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Uranium Finance joins the growing list of hacked Binance Smart Chain ventures.
Uranium Finance, an integrated market maker network on the Binance Smart Chain, has announced a security breach that resulted in a $50 million loss.
Tweeting on Wednesday, Uranium revealed that the exploit targeted its v2.1 token migration event and that the team was in contact with the Binance security team to mitigate the situation.
(1/2)‼️ Uranium migration has been exploited, the following address has 50m in it The only thing that matters is keeping the funds on BSC, everyone please start tweeting this address to Binance immediately asking them to stop transfers.
— Uranium Finance (@UraniumFinance) April 28, 2021
The hacker allegedly exploited flaws in Uranium’s balance modifier logic, inflating the project’s balance by a factor of 100.
According to reports, the perpetrator was able to rob $50 million from the project as a result of this mistake. At the time of publication, the hacker’s contract already held $36.8 million in Binance Coin (BNB) and Binance USD (BUSD).
80 Bitcoin (BTC), 1,800 Ether (ETH), 26,500 Polkadot (DOT), 5.7 million Tether (USDT), 638,000 Cardano (ADA), and 112,000 u92, the project’s native currency, are among the remaining looted assets.
According to BscScan, the intruder exchanged the ADA and DOT tokens for ETH, raising the Ether stash to about 2,400 ETH.
Meanwhile, the suspected mastermind of the robbery has already transferred 2,400 ETH, valued at about $5.7 million, using the Ethereum privacy tool Tornado Cash.
According to data from the Ethereum chain tracking service Etherscan, funds are flowing in 100 ETH increments, with the cross-chain mutual trading bridge AnySwap being used to transfer funds from BSC to the Ethereum network.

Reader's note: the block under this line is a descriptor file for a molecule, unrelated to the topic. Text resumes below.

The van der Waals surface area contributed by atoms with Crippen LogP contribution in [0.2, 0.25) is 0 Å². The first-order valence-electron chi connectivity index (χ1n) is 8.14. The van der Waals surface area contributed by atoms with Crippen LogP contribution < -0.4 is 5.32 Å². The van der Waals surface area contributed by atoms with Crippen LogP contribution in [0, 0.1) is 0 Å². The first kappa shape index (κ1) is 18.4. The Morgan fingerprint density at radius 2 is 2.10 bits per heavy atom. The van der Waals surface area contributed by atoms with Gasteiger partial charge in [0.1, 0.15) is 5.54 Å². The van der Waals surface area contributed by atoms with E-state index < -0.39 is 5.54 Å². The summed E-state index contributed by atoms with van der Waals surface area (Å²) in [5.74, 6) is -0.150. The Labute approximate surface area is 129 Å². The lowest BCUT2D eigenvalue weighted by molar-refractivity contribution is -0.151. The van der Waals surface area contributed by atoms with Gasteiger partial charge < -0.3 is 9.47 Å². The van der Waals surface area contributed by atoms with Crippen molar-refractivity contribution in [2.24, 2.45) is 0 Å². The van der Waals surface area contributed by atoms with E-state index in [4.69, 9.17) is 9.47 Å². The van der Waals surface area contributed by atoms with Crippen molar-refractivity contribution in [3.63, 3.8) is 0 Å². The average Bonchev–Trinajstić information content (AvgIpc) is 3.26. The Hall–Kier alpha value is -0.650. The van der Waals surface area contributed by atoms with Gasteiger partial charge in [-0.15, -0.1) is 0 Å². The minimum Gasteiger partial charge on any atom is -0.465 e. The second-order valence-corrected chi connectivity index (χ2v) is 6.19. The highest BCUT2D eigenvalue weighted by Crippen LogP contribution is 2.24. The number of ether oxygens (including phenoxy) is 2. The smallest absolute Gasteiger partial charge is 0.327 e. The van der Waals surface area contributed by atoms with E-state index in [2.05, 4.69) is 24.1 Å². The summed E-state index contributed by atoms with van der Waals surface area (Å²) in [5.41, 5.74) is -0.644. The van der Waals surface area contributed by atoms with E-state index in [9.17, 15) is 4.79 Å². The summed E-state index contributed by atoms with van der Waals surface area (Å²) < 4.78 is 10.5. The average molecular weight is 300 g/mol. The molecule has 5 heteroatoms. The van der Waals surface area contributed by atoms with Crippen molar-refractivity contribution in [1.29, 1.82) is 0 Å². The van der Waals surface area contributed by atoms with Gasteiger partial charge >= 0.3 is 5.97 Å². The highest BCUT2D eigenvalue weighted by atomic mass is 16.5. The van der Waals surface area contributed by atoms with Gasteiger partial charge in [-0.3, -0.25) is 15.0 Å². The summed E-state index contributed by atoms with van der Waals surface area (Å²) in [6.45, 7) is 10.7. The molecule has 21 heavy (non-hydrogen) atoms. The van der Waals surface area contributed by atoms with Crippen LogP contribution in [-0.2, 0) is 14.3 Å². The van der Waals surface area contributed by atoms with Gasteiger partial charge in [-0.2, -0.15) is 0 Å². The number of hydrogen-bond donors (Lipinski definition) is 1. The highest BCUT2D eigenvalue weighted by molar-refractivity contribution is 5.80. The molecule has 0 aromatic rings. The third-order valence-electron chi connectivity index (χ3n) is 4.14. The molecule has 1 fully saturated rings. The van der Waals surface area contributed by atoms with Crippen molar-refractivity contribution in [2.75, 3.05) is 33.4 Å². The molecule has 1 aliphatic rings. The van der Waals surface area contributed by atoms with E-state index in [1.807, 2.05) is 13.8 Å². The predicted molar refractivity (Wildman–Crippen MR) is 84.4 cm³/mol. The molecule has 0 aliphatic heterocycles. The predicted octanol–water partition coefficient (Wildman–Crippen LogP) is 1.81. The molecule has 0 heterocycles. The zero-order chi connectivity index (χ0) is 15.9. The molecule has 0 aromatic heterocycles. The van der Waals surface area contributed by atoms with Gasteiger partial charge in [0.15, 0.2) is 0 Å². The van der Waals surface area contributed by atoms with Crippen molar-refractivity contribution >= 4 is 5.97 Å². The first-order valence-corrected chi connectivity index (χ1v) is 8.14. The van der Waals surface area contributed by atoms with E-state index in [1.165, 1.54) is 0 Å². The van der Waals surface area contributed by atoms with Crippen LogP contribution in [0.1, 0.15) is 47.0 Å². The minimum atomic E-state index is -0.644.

According to Uranium, the project has contacted the Binance security team in order to discourage the hacker from withdrawing further funds from the BSC ecosystem.
Binance did not respond immediately to Cointelegraph’s request for comment. According to a Uranium representative, the error is yet to be fixed, and consumers have been told to avoid supplying liquidity on the project and cash out their funds.
The team has developed a Telegram community for hack victims, pledging to keep them updated on the progress being made to retrieve the stolen funds.
Wednesday’s hack is the second attack on the Uranium project in quick succession. Earlier in April, hackers exploited one of the platform’s pools, stealing about $1.3 million worth of BUSD and BNB.
Indeed, the incident led to the first migration to v2 less than two weeks ago. In a previous announcement, the Uranium developer team said that multiple entities had audited its v2 contracts and that it had learned from its previous mistakes.
Meanwhile, speculation is rife as to whether the attack was an inside job, given the sudden decision to engineer another version upgrade barely 11 days after completing the v2 migration.
Today @UraniumFinance got rekt. The Uranium devs had just deployed v2 of their contracts, and 11 days later they asked everyone to migrate to v2.1. Pretty odd timing for an upgrade, right?
Here’s how the bug worked. ?⬇️
— Kyle “1B TVL” Kistner | Fulcrum | bZx (@BeTheb0x) April 28, 2021
Hacks involving smart contract bugs are popular in the decentralised finance room, including in fully audited ventures, as was the case with MonsterSlayer Finance earlier this month. Meerkat, a Yearn.finance clone on the BSC, allegedly “exit-scammed” its users in March, taking $31 million in the process.
Days later, the project’s developer team announced that the supposed “rug pull” was a test, and that the funds would be returned. Another BSC-based project, TurtleDex, also exit-scammed shortly after its completion, stealing over 9,000 BNB tokens collected during the pre-sale.